Story and photos by Brianna Brickweg
MSUM English/Mass Communications
Books nerds across the world dream about a store where books line the walls and flood the aisles. This dream becomes a reality through B.D.S. Books in downtown Fargo.
The bookstore was located on Broadway but moved in 2007. Brad Stephenson, the owner of B.D.S. Books, said that business is coming back as book lovers are slowly finding the store.
“Being on Broadway was nice because we got a lot of walking traffic that we don’t get here,” Stephenson said. “People lost us for a while but it’s coming back.”
B.D.S. Books has been in business since 1995. The bookstore was located in Wahpeton but moved to Fargo in May 2001.
Stephenson talks about why he loves books.
B.D.S. is open throughout the week and “by accident”
B.D.S. Books is open from 10 a.m. to 6 p.m. on weekdays, until 8 p.m. on Thursdays, from 10 a.m. to 5 p.m. on Saturdays and “other times by accident,” as it says on the store’s hours sign.
“If you see the lights on and you catch me in here, I’m open,” Stephenson said.
The story behind the name
B.D.S. comes from the owner’s name, Brad Dean Stephenson.
Stephenson said the name also comes from an old man who walked into the store one day. The man was a newcomer and he looked at Stephenson and said “I know what B.D.S. stands for: best damn store!” Stephenson never saw the man again.
B.D.S. obtains books through donations and sales
Readers looking to thin their bookshelves can bring their books to B.D.S. for donation or for sale.
Whether or not readers donate or sell the books is up to them. If they feel the books are worth a significant amount of money, readers may choose to sell them; if readers just want to get rid of the books, B.D.S. is happy to accept donations.
Stephenson encourages those who want to donate to consider a trade: Stephenson offers two-for-one for similar kind and price.
“You can get more back that way than you can in cash,” Stephenson said.
Students can sell their textbooks to B.D.S.
Students can also sell their textbooks to B.D.S. Stephenson uses buy guides from wholesale textbook companies to determine how much he can afford to pay for the books. He takes the books he buys and sells them back to the textbook companies.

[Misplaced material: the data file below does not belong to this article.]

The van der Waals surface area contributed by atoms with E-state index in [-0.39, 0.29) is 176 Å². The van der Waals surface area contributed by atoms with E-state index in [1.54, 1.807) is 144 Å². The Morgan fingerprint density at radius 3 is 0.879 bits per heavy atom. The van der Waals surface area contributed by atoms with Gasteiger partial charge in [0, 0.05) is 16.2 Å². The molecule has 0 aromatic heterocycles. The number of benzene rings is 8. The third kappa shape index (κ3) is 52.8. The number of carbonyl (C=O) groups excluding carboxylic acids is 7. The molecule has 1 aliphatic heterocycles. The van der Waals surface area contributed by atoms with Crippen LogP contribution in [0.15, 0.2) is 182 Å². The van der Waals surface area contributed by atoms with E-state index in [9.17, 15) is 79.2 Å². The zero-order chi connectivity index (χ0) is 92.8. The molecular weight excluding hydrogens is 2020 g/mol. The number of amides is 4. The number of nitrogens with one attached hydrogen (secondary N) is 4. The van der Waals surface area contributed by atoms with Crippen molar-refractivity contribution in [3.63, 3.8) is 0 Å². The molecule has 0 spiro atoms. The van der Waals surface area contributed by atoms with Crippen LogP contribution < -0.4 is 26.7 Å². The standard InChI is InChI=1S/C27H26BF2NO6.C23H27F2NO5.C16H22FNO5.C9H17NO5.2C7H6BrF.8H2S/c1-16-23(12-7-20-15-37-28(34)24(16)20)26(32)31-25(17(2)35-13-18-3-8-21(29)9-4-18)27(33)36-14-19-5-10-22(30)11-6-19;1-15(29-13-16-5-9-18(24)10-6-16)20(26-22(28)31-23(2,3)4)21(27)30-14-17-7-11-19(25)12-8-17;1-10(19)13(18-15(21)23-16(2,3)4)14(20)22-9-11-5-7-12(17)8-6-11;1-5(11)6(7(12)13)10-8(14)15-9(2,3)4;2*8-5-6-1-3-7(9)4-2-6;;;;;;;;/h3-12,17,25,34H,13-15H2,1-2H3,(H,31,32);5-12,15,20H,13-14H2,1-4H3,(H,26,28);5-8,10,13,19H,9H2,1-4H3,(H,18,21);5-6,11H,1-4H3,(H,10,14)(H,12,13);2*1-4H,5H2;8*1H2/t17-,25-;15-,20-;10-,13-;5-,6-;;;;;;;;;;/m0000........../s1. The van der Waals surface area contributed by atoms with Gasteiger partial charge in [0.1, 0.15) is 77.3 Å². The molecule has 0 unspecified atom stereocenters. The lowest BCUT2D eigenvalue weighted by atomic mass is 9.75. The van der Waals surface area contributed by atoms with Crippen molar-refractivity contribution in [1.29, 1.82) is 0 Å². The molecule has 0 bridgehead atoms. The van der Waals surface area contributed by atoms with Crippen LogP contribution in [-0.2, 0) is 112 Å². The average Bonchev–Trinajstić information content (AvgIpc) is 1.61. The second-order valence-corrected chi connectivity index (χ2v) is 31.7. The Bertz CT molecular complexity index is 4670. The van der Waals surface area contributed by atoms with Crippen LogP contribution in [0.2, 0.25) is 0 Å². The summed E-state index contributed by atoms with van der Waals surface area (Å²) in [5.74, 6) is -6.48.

Stephenson encourages students to sell their textbooks to B.D.S. even if the rates are low because, if the textbook is three years old, chances are good that a new edition is on the way and the textbook company won’t be buying the book anymore.
“It’s worth checking,” Stephenson said.
B.D.S. provides readers with a variety of genres
B.D.S. Books is divided into two sections: fiction and nonfiction. The fiction section is divided into the following genres:
- General fiction;
- Vintage paperbacks;
- Science fiction/fantasy;
- Romance, which is subdivided into regency romance, gothic romance, romantic suspense, contemporary romance, historical romance, paranormal romance and harlequin, which is also subdivided into harlequin historicals and harlequin superromance;
- Western; and
- Historical fiction.
The bookstore also has sections specifically for hardcover editions of books, also separated by genre, and for “sets,” such as old Modern Library, an anthology of classical literature, editions.
The list of genres within nonfiction is at least twice as long as fiction.
Stephenson enjoys a variety of literature
Stephenson doesn’t get much time to read because he runs the bookstore, but he enjoys reading anything depending on his mood.
“I try to read a little bit of everything, even if I don’t particularly like it, because I want to know what you’re reading. If I know you’re reading vampire lover books, I want to read a few of them and at least have a sense of what they’re about.,” Stephenson said.
And yes, he has read the first “Twilight” book.
“It was fine – if you’re a fourteen-year-old girl,” Stephenson said. “I can understand (why) the young girls (read it), I really can, because all of us at that age…we all feel like the outsider at that age and to have the biggest, baddest, magical lover and ‘He loves me! Little me!’ I can understand it.”
Stephenson particularly enjoys reading science fiction and ”Don Quixote”.
“I just about cried when it (‘Don Quixote’) ended,” Stephenson said. “I wanted it to keep going. It was so much fun.”
Stephenson says, “Look for us!”
“Get on First Avenue and come until Twelfth Street,” Stephenson said. “People ask that (where B.D.S. is) all the time – ‘Where are you?’ and I say ‘On the corner of First Avenue and Twelfth Street’ and they say ‘What’s it near?’ I say ‘We got a green-and-purple building, for God’s sake. We’re what everything’s near!’”
Many people have struggled to find the bookstore but Stephenson said people are slowly finding where they are located. Stephenson said most of the problems finding the bookstore come from people simply not looking at the street signs.
“Watch your street signs,” Stephenson said. “People are funny.”
Shopping locally first can help readers find better deals
Stephenson thinks Kindles are “the work of the devil.”
“You can’t share them with somebody,” Stephenson said. “’Hey Mom, you gotta read this book but it’s on my Kindle. I can’t give it to you because you’re gonna see my porn.’ That’s the problem with the Kindle: you can’t give it to Mom.”
Stephenson supports selling books online at sites like Amazon.com because he sells there as well, but he encourages readers to check locally first.
“Right now we can buy online,” Stephenson said. “If you continue to buy online to the exclusion of buying locally, eventually you won’t have a choice because that local business won’t be there.”
A customer talks about why he loves B.D.S.
Edited by Matthew Beckman, MSUM Journalism.